As one who was fortunate enough to receive an only moderately affected D600 that, with use, has become normal on its own (currently 14.5k clicks), I am in doubt as to the utility of having the repair done to my camera. Sure it's free, but I do recall my mommy telling me to let sleeping dogs lie. Those of us on the fence would appreciate having the benefit of the experience of those who have had the work done.
For the purposes of this poll, I am defining "clean" as no oil spots and no clustering, only. Please wait to vote until ~500-1,000 clicks post-service.
If you vote #1, was your D600 clean all the way through or did it only (like mine) become clean with use? Mine was clean after ~5k clicks.
Presumably if you vote #2, #4 or #5, you will have either round-tripped the camera back to Nikon or perhaps somehow retired the camera. Which?
I have already posted an f/22 blue sky test immediately after I received a d600 back from the nikon LA service center and after I burned through a couple of thousand frames. Really no difference from before the service or after the shutter replacement. I still need to dry and wet-clean the sensor on a weekly basis. I have never seen a clean sensor on any nikon dslr that I have owned or rented - but I guess that is really dependent on how close you look
I'm still very much on the fence. I get the occasional dust spot on mine, and I have never really had any problems. I'm at about about 25,000 clicks. I've had the camera for over 1.5 years, with 2 wet cleans -- both after some lens changes in an extremely dusty environment.
I'm wondering if I want to fix something that isn't broke.
I've been there and I understand entirely. A dusty sensor in and of itself doesn't worry me; it's the clustering that won't go away. Once the camera passed 5k clicks I would occasionally notice spots in some images but they would disappear from images shot on subsequent days. I can still claim that, except for the frames shot to deal specifically with cleaning, I have not lost any images to the problem nor have I lost any significant time to de-spotting keepers.
I can also say that the dirtiest sensor I have ever dealt with was the D70. Compared to that body, my D600 was a piker.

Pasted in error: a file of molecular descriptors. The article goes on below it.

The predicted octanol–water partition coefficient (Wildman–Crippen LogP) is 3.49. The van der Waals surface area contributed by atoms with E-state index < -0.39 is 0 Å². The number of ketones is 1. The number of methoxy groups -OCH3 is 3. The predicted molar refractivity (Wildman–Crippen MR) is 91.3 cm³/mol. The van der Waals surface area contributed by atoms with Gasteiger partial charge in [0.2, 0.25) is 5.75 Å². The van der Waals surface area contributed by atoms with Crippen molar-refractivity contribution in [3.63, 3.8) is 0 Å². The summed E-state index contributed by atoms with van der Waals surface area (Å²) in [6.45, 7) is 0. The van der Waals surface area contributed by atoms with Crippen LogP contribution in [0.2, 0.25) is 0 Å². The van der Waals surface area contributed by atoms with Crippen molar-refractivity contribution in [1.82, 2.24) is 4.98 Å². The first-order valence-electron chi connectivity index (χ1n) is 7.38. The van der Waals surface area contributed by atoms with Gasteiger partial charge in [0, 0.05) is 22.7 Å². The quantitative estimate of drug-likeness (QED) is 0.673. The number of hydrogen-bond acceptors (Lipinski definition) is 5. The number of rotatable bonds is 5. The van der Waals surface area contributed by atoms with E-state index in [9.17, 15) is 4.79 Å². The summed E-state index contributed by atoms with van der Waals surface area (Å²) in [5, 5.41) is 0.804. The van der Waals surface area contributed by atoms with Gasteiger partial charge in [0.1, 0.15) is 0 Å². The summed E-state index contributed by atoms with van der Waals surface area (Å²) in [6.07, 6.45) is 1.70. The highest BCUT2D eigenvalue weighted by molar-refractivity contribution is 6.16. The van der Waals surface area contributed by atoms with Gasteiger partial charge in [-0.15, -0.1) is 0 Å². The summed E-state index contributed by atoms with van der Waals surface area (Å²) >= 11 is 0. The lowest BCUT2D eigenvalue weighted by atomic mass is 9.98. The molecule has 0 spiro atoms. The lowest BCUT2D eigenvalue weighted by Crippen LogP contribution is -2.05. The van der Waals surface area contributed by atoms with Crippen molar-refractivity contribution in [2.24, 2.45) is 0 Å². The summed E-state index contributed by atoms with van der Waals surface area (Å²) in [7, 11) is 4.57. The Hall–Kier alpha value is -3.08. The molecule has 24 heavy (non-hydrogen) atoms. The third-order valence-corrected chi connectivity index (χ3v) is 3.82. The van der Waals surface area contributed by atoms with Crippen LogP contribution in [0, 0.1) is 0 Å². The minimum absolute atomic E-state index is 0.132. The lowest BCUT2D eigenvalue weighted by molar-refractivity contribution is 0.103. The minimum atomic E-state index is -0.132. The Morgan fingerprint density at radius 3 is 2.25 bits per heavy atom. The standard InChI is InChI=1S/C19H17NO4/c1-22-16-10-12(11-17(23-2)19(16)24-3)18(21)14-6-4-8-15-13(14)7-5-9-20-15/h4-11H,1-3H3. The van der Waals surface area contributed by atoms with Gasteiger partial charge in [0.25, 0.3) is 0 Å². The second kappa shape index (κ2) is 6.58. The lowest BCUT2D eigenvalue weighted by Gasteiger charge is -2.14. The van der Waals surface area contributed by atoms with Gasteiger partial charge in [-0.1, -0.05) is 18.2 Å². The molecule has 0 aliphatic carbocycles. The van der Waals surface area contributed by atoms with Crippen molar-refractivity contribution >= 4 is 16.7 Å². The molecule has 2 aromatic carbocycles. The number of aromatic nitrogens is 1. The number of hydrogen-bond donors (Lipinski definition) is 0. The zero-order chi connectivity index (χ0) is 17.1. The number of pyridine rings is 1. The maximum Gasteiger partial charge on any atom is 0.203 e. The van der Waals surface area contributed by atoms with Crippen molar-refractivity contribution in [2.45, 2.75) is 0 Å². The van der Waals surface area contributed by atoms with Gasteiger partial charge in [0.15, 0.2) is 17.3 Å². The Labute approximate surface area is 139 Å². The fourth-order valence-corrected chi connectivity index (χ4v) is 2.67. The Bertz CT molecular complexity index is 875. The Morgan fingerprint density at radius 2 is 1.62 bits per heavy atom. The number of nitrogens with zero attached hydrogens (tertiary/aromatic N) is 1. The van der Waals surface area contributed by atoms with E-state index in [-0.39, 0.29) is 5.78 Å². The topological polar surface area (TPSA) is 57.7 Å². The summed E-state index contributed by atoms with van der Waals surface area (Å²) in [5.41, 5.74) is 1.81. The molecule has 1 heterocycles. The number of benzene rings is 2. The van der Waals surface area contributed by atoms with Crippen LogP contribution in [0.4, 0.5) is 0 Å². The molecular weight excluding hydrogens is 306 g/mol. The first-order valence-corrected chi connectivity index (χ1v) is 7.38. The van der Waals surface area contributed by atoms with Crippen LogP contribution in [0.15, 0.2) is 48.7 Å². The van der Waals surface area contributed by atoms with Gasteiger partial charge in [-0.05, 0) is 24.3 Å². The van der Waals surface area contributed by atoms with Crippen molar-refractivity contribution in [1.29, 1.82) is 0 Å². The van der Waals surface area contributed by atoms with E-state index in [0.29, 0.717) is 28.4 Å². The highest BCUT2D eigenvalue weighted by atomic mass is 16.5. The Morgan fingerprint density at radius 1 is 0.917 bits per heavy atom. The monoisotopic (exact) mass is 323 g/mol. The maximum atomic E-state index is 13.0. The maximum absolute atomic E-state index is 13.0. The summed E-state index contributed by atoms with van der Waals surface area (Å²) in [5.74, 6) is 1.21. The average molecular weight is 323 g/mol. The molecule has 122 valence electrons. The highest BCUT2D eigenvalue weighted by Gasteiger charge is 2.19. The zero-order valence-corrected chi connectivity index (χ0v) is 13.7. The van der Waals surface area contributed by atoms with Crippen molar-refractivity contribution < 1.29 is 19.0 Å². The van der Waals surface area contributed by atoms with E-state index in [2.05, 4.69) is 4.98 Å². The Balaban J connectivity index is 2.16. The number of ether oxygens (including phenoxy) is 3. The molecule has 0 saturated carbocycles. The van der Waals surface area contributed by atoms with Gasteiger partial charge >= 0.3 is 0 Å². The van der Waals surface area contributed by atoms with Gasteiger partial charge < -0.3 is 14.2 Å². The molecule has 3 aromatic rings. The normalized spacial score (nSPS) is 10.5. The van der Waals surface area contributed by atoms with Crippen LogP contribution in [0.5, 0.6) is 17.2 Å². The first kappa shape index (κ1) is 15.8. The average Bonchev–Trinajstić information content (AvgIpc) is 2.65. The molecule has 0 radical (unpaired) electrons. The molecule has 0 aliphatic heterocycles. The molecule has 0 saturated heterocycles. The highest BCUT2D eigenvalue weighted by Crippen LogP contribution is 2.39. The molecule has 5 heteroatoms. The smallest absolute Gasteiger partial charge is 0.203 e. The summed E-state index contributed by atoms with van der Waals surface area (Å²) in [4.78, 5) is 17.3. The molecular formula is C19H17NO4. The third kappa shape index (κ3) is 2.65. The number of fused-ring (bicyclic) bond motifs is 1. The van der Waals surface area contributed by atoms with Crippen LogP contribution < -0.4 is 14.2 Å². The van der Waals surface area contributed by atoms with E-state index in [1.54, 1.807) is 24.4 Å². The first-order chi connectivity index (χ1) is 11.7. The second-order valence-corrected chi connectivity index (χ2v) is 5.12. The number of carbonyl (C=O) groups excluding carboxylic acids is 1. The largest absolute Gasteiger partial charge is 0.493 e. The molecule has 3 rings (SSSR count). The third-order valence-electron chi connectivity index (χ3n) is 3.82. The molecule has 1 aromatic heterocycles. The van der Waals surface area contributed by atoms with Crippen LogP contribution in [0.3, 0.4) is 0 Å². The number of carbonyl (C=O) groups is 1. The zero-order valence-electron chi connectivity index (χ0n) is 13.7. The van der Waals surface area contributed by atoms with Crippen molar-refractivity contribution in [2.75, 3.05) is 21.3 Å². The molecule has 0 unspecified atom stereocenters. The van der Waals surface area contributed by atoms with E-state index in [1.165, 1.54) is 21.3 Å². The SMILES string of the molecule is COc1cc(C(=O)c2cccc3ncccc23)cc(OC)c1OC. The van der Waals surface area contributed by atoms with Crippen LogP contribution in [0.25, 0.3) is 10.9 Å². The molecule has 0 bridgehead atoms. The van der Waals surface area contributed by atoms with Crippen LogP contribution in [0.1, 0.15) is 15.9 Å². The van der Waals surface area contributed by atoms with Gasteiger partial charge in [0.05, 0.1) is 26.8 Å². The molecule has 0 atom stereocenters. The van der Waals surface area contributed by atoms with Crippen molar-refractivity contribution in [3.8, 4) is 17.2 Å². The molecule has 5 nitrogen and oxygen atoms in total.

I don't have a good track record of selling bodies while they still retain sufficient value to make it worth the while so I suppose the gamble could be seen to make no tactical or strategic sense. Still… This is a decision point from which different paths may be followed from the same abundance of caution, just applied differently.
And just for the record, either the mad crush is over or the techs have summited the learning curve. Sent last Thursday, returned repaired today, Wednesday. 6 days! And just as I was becoming interested in doing battle with the system to ascertain its work status, too ... boo-hoo.
I can't answer this directly. I can report that my camera returned as if it had a 2-button reset but that my U1/2 settings and my non-CPU lens list survived. AF fine tune is not mentioned in the settings affected by a reset.
Just sent in my D600 to LA to deal with oil splatter over the sensor. It's ridiculous how dirty the sensor is. I bought the camera from a fellow Nikonian right after he got his camera back with a replaced shutter assembly and cleaning. I'm beyond pissed. I am not OCD and I was defending Nikon about this problem, but now I understand. I tried cleaning the sensor and these oil globs just smear across the sensor face. Now I'll be without my camera body over the holiday weekend, and then a couple of weeks after that. Nikon will most probably lose my business over this. I don't want a new camera, just one that I don't have to return every three months.